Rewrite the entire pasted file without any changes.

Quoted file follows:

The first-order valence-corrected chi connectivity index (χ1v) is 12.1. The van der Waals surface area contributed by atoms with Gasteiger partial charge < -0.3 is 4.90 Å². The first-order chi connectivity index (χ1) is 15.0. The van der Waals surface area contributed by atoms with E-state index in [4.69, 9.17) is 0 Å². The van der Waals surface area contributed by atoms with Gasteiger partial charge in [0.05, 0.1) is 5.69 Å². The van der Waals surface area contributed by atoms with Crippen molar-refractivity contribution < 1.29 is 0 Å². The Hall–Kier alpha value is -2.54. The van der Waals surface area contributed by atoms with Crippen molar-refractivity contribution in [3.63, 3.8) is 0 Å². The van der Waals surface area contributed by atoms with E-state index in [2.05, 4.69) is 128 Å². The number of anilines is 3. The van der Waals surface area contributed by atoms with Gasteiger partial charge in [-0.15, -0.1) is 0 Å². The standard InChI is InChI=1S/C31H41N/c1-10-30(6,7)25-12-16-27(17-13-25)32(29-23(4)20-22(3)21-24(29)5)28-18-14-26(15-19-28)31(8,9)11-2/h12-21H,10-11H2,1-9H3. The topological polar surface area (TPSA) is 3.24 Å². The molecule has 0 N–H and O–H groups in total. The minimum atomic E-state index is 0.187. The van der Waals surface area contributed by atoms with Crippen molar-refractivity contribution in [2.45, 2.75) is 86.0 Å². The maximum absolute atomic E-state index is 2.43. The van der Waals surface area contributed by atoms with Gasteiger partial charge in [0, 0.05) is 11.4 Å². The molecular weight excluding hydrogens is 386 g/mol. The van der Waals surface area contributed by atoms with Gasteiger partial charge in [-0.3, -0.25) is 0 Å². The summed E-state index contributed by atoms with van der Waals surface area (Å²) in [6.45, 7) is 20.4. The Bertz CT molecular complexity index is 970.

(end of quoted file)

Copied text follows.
The first-order valence-corrected chi connectivity index (χ1v) is 12.1. The van der Waals surface area contributed by atoms with Gasteiger partial charge < -0.3 is 4.90 Å². The first-order chi connectivity index (χ1) is 15.0. The van der Waals surface area contributed by atoms with E-state index in [4.69, 9.17) is 0 Å². The van der Waals surface area contributed by atoms with Gasteiger partial charge in [0.05, 0.1) is 5.69 Å². The van der Waals surface area contributed by atoms with Crippen molar-refractivity contribution < 1.29 is 0 Å². The Hall–Kier alpha value is -2.54. The van der Waals surface area contributed by atoms with Crippen molar-refractivity contribution in [3.63, 3.8) is 0 Å². The van der Waals surface area contributed by atoms with E-state index in [2.05, 4.69) is 128 Å². The number of anilines is 3. The van der Waals surface area contributed by atoms with Gasteiger partial charge in [-0.15, -0.1) is 0 Å². The standard InChI is InChI=1S/C31H41N/c1-10-30(6,7)25-12-16-27(17-13-25)32(29-23(4)20-22(3)21-24(29)5)28-18-14-26(15-19-28)31(8,9)11-2/h12-21H,10-11H2,1-9H3. The topological polar surface area (TPSA) is 3.24 Å². The molecule has 0 N–H and O–H groups in total. The minimum atomic E-state index is 0.187. The van der Waals surface area contributed by atoms with Crippen molar-refractivity contribution in [2.45, 2.75) is 86.0 Å². The maximum absolute atomic E-state index is 2.43. The van der Waals surface area contributed by atoms with Gasteiger partial charge in [0, 0.05) is 11.4 Å². The molecular weight excluding hydrogens is 386 g/mol. The van der Waals surface area contributed by atoms with Gasteiger partial charge in [-0.3, -0.25) is 0 Å². The summed E-state index contributed by atoms with van der Waals surface area (Å²) in [6.45, 7) is 20.4. The Bertz CT molecular complexity index is 970.